Look at what we can learn from context!  Amos gave us a beautiful figure of God’s wrath and judgment to contemplate.  However, this causes a problem for King’s speech.

If we interpret King’s reference to Amos 5:24 according to the passages actual meaning, we would read something like (and I am being somewhat facetious), “We cannot be satisfied until God purges the sin of racism from this earth by washing away the races.  Down with the southerners!  Down with the politicians of Jim Crow!”  I am quite confident this is not what he meant.  It sounds more like Malcolm X than Martin Luther King Jr.  Unfortunately this means that Dr. King misinterpreted Amos 5:24.  This makes me sad.  Why are misinterpretations of Scripture so common in our culture?  Why is it so hard to read the context of the verses we quote?

Let us not wallow in the valley of despair, I say to you today, my friends.

And so even though we face the difficulties of today and tomorrow, I still have a dream.  It is a dream deeply rooted in Christian ambition.

I have a dream that one day the church will rise up and consistently live out its creed: “Sola Scriptura.”

I have a dream that one day at the artisanal wooden tables of some coffee shop somewhere, the sons of baptists and the sons of presbyterians will be able to sit down together and share the same interpretation of Scripture.

I have a dream that one day even the mainline denominations, churches sweltering and thirsting for lack of Scripture, sweltering under the heat of unbiblical practice, will be transformed into an oasis for the soul providing the living water of salvation found in God’s Word.

I have a dream that my children will one day live in a world that interprets Scripture, not judging by surface level reading, but by the context of the passage.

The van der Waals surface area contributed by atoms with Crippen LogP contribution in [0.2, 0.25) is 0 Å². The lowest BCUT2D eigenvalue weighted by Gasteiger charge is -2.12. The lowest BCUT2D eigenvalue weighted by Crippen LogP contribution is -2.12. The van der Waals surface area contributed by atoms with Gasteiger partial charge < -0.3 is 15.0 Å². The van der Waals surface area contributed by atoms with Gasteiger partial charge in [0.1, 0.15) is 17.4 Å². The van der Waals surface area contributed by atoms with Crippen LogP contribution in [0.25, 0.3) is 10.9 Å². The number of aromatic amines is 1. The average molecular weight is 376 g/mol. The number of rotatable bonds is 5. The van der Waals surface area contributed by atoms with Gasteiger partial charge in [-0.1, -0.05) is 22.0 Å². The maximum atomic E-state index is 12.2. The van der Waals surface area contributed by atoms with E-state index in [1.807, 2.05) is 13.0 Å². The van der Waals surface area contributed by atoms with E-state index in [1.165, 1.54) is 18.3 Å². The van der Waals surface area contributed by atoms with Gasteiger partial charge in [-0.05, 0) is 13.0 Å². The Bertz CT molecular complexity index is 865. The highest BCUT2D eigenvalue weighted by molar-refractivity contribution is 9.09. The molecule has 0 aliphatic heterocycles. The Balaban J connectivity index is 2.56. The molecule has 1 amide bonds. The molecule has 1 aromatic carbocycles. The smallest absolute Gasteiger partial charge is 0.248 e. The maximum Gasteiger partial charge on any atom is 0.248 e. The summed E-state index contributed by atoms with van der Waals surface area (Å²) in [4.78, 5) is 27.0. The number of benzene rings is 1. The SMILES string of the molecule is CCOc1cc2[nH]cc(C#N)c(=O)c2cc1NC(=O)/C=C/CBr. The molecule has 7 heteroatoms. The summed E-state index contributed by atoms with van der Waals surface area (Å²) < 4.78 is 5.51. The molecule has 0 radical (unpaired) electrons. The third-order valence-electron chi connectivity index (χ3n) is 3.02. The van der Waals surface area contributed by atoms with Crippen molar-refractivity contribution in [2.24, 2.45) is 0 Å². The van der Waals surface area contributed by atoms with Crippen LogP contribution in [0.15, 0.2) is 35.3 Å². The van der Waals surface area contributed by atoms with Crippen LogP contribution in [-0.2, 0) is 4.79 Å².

I have a dream today!


I Have a Dream for Amos 5:24

2 thoughts on “I Have a Dream for Amos 5:24

  1. Nico Adam Botha says:

    Interpretation perhaps technically correct, but cynical though since it does not address utself to the issue Luther King is drawing attention to, namely the heinousness and virulence of white racism, racial oppression and discrimination. Had the argument been: why use Amos 5:24 when there are other portions from Scripture which speaks more clearly to the issue LK is trying to highlight, I eould nit have called it cynical. Essentially herein lies the nature of white racism or its children black internalised racism and oppression, a slave mentality: that it would constantly hide behind clever technical arguments aimed at deconstructing or is it undermining faithful resistance against oppression and by so doing maintaining the status quo. Finding such an approach detestible in its pretence pontificating on what a correct and proper interpretation of Scripture would and not taking into consideration that Scripture goes beyond our exegetical and hermeneutic presuppistions, Scripture is free. This should, however not be construed as a justification of all manner of interpretation.


    1. thebeardedone says:

      (1) Thanks for your comment! I appreciate the interaction.
      (2) I don’t think you’ve interacted with the primary point of this post, assuming that the intent was to deconstruct King’s message (which I affirm) rather than its true intent to use a popular example to demonstrate hermeneutics. Of course he had other Scriptures to choose from, but that was not the intent of this post, which you will note was posted several years previous to the rather tumultuous events that have emerged with the anniversary of Dr. King’s death.
      (3) The literal-grammatical-historical hermeneutic is the one attested to and required by Scripture; to interpret Scripture in another way would be a failure to submit to Scripture’s, and thus by implication to God’s, authority.